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The tone of "Mother to Son" is didactic. A mother, after looking back at her life, wants her son to know that life is not easy or glamorous--it's not a "crystal stair." Instead, the mother/speaker chooses to describe her life as a winding, unrelenting staircase. However, the poem does not imply a negative tone toward life as a whole. The mother states that even though her life has not been facile, she has been "reachin' landin's," "turnin' corners," and "sometimes goin' in the dark." This implies that she wants her son to press on even when he does not know what lies ahead of him.
The last several lines of the poem definitely illustrate an inspirational tone. The mother admonishes her son not to fall down because she's "still climbin'." If she can continue on her ardous journey after all these years, then surely her son can gain encouragement from his mother's example.
Tone is defined as the attitude of the author about a subject, as seen in the perspective and language used to explore that subject in the writing. In the poem "Mother to Son", Langston Hughes explores the subjects of life and resiliency. To that degree, the tone can be considered resilient or gritty.
Its had tacks in it, and splinters, and boards torn up. And places with no carpet on the floors, bare. But all the time, i'se been climbing on, and reachin landins and turnin corners, and sometimes, doing in the dark where there ain't been no light.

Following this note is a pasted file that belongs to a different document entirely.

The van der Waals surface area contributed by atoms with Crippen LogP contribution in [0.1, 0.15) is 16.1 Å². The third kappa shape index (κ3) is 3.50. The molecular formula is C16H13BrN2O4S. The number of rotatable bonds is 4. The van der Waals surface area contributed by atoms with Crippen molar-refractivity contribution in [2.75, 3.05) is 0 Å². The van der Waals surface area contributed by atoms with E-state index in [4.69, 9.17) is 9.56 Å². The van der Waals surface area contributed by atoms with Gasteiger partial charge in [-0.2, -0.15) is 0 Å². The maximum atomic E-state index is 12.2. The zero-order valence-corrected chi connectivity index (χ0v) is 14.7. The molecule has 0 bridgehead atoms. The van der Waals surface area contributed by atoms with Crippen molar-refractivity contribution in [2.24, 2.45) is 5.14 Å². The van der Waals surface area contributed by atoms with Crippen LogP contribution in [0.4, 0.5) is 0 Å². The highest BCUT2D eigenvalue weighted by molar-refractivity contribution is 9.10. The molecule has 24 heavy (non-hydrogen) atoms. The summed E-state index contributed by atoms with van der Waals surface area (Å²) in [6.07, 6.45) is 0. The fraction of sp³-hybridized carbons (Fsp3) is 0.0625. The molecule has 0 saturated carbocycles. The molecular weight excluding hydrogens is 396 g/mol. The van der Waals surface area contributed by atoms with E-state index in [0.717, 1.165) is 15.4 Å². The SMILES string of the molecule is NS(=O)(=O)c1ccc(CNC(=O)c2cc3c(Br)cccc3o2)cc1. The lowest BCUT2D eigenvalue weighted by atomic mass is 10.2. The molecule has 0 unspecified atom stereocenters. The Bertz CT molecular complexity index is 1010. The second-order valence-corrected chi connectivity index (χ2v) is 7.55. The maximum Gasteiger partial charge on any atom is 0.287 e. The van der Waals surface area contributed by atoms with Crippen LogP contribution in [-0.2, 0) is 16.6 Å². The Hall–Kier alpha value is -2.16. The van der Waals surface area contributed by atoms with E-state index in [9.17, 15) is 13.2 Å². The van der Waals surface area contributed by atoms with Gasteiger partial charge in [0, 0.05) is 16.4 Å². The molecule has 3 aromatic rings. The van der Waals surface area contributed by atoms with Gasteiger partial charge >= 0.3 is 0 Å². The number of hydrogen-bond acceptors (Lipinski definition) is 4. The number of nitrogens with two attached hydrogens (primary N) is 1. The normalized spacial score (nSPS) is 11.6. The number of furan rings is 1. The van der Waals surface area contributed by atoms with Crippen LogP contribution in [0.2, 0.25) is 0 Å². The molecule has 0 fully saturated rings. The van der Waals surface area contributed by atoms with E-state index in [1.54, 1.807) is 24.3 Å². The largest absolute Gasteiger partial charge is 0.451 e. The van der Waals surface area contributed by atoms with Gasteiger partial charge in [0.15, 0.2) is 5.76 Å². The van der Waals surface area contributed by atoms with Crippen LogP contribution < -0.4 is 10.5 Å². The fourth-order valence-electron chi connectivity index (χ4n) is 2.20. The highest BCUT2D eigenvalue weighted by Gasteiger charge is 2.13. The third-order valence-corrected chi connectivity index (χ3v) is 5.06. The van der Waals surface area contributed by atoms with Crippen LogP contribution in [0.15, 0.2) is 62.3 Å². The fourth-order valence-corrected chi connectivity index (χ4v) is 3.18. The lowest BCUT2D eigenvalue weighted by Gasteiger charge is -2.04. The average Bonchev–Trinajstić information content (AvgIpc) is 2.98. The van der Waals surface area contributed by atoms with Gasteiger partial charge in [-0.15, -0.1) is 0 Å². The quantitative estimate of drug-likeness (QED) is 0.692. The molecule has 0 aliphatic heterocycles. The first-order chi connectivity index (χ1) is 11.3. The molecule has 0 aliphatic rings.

In the above text, the mother is using the extended metaphor to explain her ability to bounce back after trials, and she uses her hardships to motivate and inspire her son to continue fighting. This mother's drive and determination, even after challenges have mounted, displays her resilience and grit.
Another possible tone of this poem is didactic. Didactic literature is defined as informational or instructional, usually explaining a truth or moral. While the definition implies a boring connotation, this is not always the case for didacticism. In fact, and is the case in, Mother to Son, the urgency of this mother's truth, keeps the poem from ever being described as boring.
...so boy, don't you sat down on them steps, cause you finds its kinda hard. Don't you fall now, for i'se still climbin on, and life for me ain't been no crystal stair.
To add to the previous answer, the tone of the poem can also be characterized as plain, homely, colloquial. This is apparent from the use of such words as 'ain't' and phrases like 'I'se still goin' honey'. Obviously this kind of tone is suitable to the situation, where a mother is familiarly addressing her son.
The tone also becomes increasingly hortatory throughout, that is to say, the mother is exhorting her son never to give up in life. Such lines as 'Don't you fall now' are actually in the imperative form, or the form of a command. She is actually ordering him to never give up the fight.
Although on the face of it it's a fairly leisurely poem, it contains an urgent message at its heart. Also, although it may appear rather plain in style, it is rather disingenuous in its apparent artlessness, as it is built round an extended metaphor, or conceit: that of life as an toiling journey up a set of stairs. The sense of upward movement is crucial; the mother is anxious for her son never to give up the climb, no matter how hard it may sometimes be, as it has been for her. She aims to teach him by her own example.
what is the shift of the poem mother to son?
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